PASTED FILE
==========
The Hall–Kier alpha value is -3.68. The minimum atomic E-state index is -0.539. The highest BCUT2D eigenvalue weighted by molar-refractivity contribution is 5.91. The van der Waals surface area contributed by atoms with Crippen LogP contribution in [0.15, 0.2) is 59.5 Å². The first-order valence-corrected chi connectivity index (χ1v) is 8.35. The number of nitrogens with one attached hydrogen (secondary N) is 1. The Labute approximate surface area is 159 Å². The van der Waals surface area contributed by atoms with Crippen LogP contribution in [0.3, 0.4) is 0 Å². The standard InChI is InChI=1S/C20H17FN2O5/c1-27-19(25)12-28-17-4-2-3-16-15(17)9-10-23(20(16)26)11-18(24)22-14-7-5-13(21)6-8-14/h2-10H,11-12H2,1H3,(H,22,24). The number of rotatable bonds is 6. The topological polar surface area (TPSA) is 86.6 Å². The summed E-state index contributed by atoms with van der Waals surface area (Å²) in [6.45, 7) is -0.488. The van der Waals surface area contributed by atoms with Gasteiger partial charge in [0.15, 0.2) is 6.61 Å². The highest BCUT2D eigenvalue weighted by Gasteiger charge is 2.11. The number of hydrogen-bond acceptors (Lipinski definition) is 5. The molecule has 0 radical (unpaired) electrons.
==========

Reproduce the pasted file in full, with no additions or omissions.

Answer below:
The Hall–Kier alpha value is -3.68. The minimum atomic E-state index is -0.539. The highest BCUT2D eigenvalue weighted by molar-refractivity contribution is 5.91. The van der Waals surface area contributed by atoms with Crippen LogP contribution in [0.15, 0.2) is 59.5 Å². The first-order valence-corrected chi connectivity index (χ1v) is 8.35. The number of nitrogens with one attached hydrogen (secondary N) is 1. The Labute approximate surface area is 159 Å². The van der Waals surface area contributed by atoms with Crippen LogP contribution in [0.3, 0.4) is 0 Å². The standard InChI is InChI=1S/C20H17FN2O5/c1-27-19(25)12-28-17-4-2-3-16-15(17)9-10-23(20(16)26)11-18(24)22-14-7-5-13(21)6-8-14/h2-10H,11-12H2,1H3,(H,22,24). The number of rotatable bonds is 6. The topological polar surface area (TPSA) is 86.6 Å². The summed E-state index contributed by atoms with van der Waals surface area (Å²) in [6.45, 7) is -0.488. The van der Waals surface area contributed by atoms with Gasteiger partial charge in [0.15, 0.2) is 6.61 Å². The highest BCUT2D eigenvalue weighted by Gasteiger charge is 2.11. The number of hydrogen-bond acceptors (Lipinski definition) is 5. The molecule has 0 radical (unpaired) electrons.